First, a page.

Living Green 365: Trees

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Living Green 365

Let's celebrate trees!


Take a look at the nearest tree. That tree is part of a community forest--a term used to describe all the trees and shrubs in your town. In Minnesota, trees cover about 27% of the land in our cities and towns. However, that percentage is declining due to stress from tree pests (such as emerald ash borer), drought, heat, and storms.

This is where you come in. We are asking you to plant a tree this spring and care for trees around you. You will be encouraging a healthy environment and bringing beauty to your yard.  The USDA Forest Service outlines the following benefits of urban trees:

Save energy--and money. Energy savings come from shading buildings, lowering ambient air temperatures, and reducing wind speed. Trees and other vegetation can lower air temperatures 5 °F compared with outside the tree-covered area. One well-placed large tree provides average savings of $31 in home heating costs each year.

Increase property values. Research comparing sales prices of residential properties suggests that people are willing to pay 3 to 7 percent more for properties with many trees versus properties with few or no trees.

Reduce storm water runoff. Leaves and branches temporarily hold rain on their surfaces. This reduces runoff volumes and slows soil erosion. Tree roots help rain soak into the soil and increase total amount of rain that the soil can absorb.

Improve air quality. Leaves intercept and hold small particles on their surfaces--like dust, ash, pollen, and smoke—and absorb gaseous air pollution. Ground-level ozone formation is reduced because air temperatures in tree-filled areas are cooler.

Reduce atmospheric CO2. Trees directly sequester CO2 in their stems and leaves while they grow. Trees near buildings can reduce the demand for heating and air conditioning, thereby reducing emissions associated with power production.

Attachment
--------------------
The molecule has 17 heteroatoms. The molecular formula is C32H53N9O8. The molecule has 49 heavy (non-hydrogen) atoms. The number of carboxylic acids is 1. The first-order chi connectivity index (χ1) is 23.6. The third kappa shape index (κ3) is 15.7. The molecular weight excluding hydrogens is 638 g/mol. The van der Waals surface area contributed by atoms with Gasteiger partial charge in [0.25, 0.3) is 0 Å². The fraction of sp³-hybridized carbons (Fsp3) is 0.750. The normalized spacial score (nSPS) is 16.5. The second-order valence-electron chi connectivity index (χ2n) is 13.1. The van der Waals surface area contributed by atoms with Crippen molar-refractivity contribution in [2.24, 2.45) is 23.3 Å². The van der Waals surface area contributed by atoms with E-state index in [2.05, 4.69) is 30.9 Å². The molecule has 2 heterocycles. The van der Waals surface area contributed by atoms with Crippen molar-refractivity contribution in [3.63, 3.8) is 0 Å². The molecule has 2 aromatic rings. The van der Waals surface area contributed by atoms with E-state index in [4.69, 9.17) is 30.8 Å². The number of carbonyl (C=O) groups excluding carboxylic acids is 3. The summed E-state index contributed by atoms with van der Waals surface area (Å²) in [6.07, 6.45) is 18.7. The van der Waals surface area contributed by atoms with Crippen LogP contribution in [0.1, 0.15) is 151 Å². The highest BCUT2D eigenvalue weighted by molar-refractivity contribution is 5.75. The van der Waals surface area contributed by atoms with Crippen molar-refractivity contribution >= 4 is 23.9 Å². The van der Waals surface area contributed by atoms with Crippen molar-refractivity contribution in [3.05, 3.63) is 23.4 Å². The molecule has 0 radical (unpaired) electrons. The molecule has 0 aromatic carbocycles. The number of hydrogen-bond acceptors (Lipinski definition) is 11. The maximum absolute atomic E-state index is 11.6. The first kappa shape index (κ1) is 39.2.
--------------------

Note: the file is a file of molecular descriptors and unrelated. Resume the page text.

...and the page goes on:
Healthier communities. Tree-filled neighborhoods report lower levels of domestic violence, are safer and more sociable, reduce stress of body and mind, decrease need for medication, and speed recovery times.  

If you are ready to help your community forest, read on for details about selecting a tree, planting your tree, and caring for trees.

Planting and caring for trees

What kind of tree should I plant?

Trees come in many shapes and sizes, and each is suited for different conditions. Think about where you will plant the tree and what your preference is for its full-grown size and shape. Check out the DNR’s tree planting page and the Extension’s list of species for each region to start. Talk to your city arborist or local plant nursery staff for recommendations.

Species suitable to many locations in Minnesota are basswood (linden), oaks, cedars, hophornbeam (ironwood), serviceberry, pines, fruit trees, hickory, kentucky coffeetree, beech, and fir. To add diversity to our community forests, try to avoid maple and spruce, which are already a large portion of what is planted.  

Where should I plant my tree?

You will need to consider location at the same time you select the type of tree. Location may be determined by aesthetics, existing trees and gardens, and power lines. Also consider these energy conservation strategies:

Trees locations for saving energy

When and how should I plant the tree?

Spring and fall are best for tree planting, but you can also plant during summertime if you keep the tree well-watered.  Read these directions for digging the hole, planting the tree, mulching, and watering. Remember to identify buried cables and pipes by calling Gopher State One-Call at 800-252-1166 before making your final decision or picking up a shovel.  

How should I care for my trees?

Mostly, just pay attention to your trees! Use this online tool to identify the trees around you. Watch mature trees for signs of tree pests or stress. Newly planted trees need watering for 3-5 years. In drought conditions, provide mature trees with water too. If you are familiar with your trees and want more detailed tree care advice, visit the DNR's tree care page

Community forestry as a career

Duluth tree planting event

Shawna MullenEardley, a Minnesota GreenCorps member in Duluth, is gaining professional experience in urban and community forestry. She is part of a team in Duluth that is actively working to increase tree cover in the city. We asked her to share some of the projects she is involved in.